# Generalized Marginal PMF formula

If given two random variables we can find the joint PMF $$\mathbb{P}(X =x, Y =y)$$ and then we can get the two marginal PMFs by:

$$P_X(x) = \sum_{y}\mathbb{P}(X = x, Y= y)$$ and $$P_Y(y) = \sum_{x}\mathbb{P}(X = x, Y= y)$$.

How do I extend this to three or more random variables?

For instance if I have $$X,Y,Z$$ that are independent Poisson($$\lambda_i), i = x,y,z$$, respectively.

We know the joint pmf of $$X + Y + Z$$ is $$\mathbb{P}(X+Y+Z = t) = e^{-(\theta_x + \theta_y + \theta_z)} \frac{(\theta_x + \theta_y + \theta_z)^t}{t!}$$

Say I want to find the marginal PMF of $$X$$, im not sure what I need to do. Do I need to complete two sums?

• So, we are talking about discrete random variables in particular. This should be added to your question. There's more than just discrete random variables. – Jakobian Sep 28 '18 at 21:34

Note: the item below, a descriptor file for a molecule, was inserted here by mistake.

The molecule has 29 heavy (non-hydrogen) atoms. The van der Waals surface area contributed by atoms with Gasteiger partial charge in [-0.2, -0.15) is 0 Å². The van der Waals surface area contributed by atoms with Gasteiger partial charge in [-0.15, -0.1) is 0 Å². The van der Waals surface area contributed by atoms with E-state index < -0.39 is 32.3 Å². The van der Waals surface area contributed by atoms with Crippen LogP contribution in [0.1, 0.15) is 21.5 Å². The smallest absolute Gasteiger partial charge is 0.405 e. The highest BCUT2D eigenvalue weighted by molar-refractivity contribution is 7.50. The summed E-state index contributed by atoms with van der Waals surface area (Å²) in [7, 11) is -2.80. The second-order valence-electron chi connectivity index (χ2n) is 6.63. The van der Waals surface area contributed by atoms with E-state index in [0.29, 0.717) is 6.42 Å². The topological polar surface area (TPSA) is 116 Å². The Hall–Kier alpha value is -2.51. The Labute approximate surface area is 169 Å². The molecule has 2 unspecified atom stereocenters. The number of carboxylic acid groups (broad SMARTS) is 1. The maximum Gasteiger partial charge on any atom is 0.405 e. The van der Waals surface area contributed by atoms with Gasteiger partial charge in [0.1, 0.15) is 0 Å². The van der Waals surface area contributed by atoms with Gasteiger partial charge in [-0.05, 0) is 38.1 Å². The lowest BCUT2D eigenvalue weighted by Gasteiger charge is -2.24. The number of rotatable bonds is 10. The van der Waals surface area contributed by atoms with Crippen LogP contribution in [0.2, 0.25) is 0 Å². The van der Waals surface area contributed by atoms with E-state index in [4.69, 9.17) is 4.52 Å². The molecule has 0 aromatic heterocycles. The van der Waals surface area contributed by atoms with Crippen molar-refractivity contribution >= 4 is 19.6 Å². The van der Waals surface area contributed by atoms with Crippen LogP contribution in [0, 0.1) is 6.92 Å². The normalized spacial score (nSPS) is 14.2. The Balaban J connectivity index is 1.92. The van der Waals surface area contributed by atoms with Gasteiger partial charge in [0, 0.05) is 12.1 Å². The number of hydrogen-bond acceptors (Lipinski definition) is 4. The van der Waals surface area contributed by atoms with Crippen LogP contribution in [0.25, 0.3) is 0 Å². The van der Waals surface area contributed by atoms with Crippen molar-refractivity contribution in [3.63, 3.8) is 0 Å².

## 1 Answer

You are right. You need to marginalize Y and Z. But the function you wrote is not the joint pmf. It is really the pmf of the r.v $$T=X+Y+Z$$.

The joint pmf of $$(X,Y,Z)$$, as they are independent, would be $$p_{X,Y,Z}(x,y,z) = p_X(x)p_Y(y)p_Z(z)$$. The pmf of X is then $$p_X(x) = \sum_y \sum_z p_{X,Y,Z}(x,y,z)$$, which even without the marginalizing, we know it is simply Poisson with parameter $$\theta_X$$.

The equation you wrote really is the pmf of a new r.v $$T=X+Y+Z$$, which is $$p_T(t) = p_X * p_Y * p_Z (t)$$, where $$*$$ is the convolution operator for discrete domain function. It is in a simple form because one can prove the sum of 2 Poisson r.v.'s is also Poisson, with parameter being the sum of the parameters of the two component variables. But if you are trying to get $$p_X$$ from $$p_T$$, you are having a de-convolution problem instead of a marginalizing problem.